So my next idea is to run my new 2" drain past the big Tee and "Y" into the 2" drain on the other side that is coming from the kitchen. Basically making my drain make a 180 deg turn back into the big Tee (see attached sketches)

    I think I can still get the slope I need but just barely. Is this acceptable?

    3 inch tee drain.jpg

    20140609_223040.jpg

    20140609_223054.jpg
     
    Last edited: Jun 10, 2014
    Zanne likes this.
  6. Jun 10, 2014 #6

    jamescustom

    jamescustom

    jamescustom

    Member

    Joined:
    Jun 9, 2014
    Messages:
    6
    Likes Received:
    3
    Location:
    kennewick, washington
    Sorry pictures got turned upside down and are not very good quality but hopefully I am getting the idea across. Thanks for your help.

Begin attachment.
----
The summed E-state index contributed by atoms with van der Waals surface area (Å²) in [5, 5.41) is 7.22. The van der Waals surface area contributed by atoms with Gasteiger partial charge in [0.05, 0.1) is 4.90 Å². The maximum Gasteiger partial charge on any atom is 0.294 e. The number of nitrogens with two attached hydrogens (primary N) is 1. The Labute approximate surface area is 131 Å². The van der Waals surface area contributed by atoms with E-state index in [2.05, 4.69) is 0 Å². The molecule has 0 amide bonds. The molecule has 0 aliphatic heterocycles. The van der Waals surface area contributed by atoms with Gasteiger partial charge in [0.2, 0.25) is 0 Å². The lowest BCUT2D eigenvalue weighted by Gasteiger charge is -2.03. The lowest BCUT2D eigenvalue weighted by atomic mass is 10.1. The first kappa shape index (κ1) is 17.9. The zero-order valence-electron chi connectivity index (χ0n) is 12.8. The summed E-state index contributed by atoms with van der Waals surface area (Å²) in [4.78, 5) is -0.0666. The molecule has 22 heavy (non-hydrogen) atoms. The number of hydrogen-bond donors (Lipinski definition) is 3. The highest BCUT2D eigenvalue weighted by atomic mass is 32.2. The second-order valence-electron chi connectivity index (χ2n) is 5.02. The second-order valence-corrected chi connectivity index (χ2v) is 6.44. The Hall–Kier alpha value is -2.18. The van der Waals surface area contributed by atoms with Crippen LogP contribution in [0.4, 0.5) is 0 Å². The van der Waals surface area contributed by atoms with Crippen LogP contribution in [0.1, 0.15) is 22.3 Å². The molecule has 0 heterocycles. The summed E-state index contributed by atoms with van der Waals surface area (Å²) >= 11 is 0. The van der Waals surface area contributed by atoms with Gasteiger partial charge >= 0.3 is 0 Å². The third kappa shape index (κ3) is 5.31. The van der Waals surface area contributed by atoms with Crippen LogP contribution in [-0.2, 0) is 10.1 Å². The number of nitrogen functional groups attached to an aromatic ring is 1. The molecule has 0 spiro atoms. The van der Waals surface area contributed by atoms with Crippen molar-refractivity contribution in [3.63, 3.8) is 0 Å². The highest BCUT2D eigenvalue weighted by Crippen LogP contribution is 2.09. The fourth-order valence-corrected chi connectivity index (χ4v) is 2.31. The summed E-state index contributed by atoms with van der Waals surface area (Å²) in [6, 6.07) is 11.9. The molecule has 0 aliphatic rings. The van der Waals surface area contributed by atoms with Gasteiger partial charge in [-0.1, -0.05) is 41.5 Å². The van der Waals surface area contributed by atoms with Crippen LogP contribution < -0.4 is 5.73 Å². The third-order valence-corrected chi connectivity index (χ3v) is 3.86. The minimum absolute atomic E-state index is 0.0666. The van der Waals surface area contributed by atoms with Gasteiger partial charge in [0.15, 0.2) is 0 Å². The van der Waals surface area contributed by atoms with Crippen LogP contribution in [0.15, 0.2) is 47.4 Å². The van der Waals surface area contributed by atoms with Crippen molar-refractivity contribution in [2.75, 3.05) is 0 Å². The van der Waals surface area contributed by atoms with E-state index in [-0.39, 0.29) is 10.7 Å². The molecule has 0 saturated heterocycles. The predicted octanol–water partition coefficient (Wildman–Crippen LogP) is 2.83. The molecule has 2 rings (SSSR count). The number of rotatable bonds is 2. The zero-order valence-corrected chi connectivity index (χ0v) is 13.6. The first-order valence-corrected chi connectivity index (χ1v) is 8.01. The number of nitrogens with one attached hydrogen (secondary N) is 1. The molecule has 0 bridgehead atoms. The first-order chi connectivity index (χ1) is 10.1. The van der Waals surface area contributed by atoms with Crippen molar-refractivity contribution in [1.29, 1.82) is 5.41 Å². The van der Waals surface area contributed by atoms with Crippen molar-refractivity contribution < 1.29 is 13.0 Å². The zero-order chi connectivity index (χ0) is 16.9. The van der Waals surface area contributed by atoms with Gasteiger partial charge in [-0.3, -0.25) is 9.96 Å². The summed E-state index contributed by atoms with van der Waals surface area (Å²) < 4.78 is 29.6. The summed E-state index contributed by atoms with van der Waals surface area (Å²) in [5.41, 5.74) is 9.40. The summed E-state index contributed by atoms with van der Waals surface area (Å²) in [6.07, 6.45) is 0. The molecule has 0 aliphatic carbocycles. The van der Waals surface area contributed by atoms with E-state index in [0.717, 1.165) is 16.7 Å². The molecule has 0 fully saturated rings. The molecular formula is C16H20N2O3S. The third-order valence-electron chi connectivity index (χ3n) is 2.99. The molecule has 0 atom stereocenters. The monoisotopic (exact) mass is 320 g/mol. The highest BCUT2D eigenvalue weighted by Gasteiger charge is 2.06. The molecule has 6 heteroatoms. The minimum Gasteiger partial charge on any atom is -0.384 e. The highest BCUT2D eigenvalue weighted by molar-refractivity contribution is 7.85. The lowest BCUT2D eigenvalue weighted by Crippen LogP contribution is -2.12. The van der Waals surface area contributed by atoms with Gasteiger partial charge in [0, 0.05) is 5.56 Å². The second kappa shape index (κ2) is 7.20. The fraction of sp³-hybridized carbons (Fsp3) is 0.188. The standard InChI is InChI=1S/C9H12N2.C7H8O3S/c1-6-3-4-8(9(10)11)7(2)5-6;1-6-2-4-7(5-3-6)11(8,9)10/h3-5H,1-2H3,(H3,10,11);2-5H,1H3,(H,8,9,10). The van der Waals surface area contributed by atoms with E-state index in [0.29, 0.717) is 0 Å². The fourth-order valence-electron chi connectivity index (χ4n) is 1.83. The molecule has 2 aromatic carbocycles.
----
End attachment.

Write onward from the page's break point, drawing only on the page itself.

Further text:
7. Jun 10, 2014 #7

    CT18

    CT18

    CT18

    Junior Member

    Joined:
    Apr 30, 2014
    Messages:
    201
    Likes Received:
    52
    Location:
    Bloomfield Hills, Michigan
    i believe there is a max distance that 2" can be run. You will have to check your code. I have been doing industrial large commercial for many years now so i am not sure.
     
    Zanne likes this.
  8. Jun 12, 2014 #8

    jamescustom

    jamescustom

    jamescustom

    Member

    Joined:
    Jun 9, 2014
    Messages:
    6
    Likes Received:
    3
    Location:
    kennewick, washington
    I'm not sure what the max distance is but i called a local plumbing company and they said 25 ft was ok. Haven't been able to verify that with inspector yet.
     
    Zanne likes this.